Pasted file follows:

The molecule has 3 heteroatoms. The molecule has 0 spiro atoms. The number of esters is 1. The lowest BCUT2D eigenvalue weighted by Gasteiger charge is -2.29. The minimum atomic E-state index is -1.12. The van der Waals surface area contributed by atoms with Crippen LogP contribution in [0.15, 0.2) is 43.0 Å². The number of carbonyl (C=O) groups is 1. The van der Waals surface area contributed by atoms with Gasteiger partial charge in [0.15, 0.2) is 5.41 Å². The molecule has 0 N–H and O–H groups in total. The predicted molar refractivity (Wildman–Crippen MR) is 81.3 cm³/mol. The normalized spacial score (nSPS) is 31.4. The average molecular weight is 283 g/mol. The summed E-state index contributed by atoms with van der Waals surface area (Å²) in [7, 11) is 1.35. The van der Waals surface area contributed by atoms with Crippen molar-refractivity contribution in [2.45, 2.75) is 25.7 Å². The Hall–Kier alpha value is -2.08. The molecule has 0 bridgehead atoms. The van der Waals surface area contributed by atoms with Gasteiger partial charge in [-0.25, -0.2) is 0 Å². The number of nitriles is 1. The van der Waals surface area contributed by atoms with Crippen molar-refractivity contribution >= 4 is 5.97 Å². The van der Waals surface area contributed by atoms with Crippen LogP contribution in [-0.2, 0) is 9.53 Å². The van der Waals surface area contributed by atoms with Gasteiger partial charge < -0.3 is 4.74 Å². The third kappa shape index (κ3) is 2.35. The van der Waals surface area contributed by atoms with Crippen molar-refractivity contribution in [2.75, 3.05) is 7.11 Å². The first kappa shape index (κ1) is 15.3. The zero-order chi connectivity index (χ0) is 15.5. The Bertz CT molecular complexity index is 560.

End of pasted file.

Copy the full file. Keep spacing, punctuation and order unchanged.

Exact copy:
The molecule has 3 heteroatoms. The molecule has 0 spiro atoms. The number of esters is 1. The lowest BCUT2D eigenvalue weighted by Gasteiger charge is -2.29. The minimum atomic E-state index is -1.12. The van der Waals surface area contributed by atoms with Crippen LogP contribution in [0.15, 0.2) is 43.0 Å². The number of carbonyl (C=O) groups is 1. The van der Waals surface area contributed by atoms with Gasteiger partial charge in [0.15, 0.2) is 5.41 Å². The molecule has 0 N–H and O–H groups in total. The predicted molar refractivity (Wildman–Crippen MR) is 81.3 cm³/mol. The normalized spacial score (nSPS) is 31.4. The average molecular weight is 283 g/mol. The summed E-state index contributed by atoms with van der Waals surface area (Å²) in [7, 11) is 1.35. The van der Waals surface area contributed by atoms with Crippen molar-refractivity contribution in [2.45, 2.75) is 25.7 Å². The Hall–Kier alpha value is -2.08. The molecule has 0 bridgehead atoms. The van der Waals surface area contributed by atoms with Gasteiger partial charge in [-0.25, -0.2) is 0 Å². The number of nitriles is 1. The van der Waals surface area contributed by atoms with Crippen molar-refractivity contribution >= 4 is 5.97 Å². The van der Waals surface area contributed by atoms with Crippen LogP contribution in [-0.2, 0) is 9.53 Å². The van der Waals surface area contributed by atoms with Gasteiger partial charge < -0.3 is 4.74 Å². The third kappa shape index (κ3) is 2.35. The van der Waals surface area contributed by atoms with Crippen molar-refractivity contribution in [2.75, 3.05) is 7.11 Å². The first kappa shape index (κ1) is 15.3. The zero-order chi connectivity index (χ0) is 15.5. The Bertz CT molecular complexity index is 560.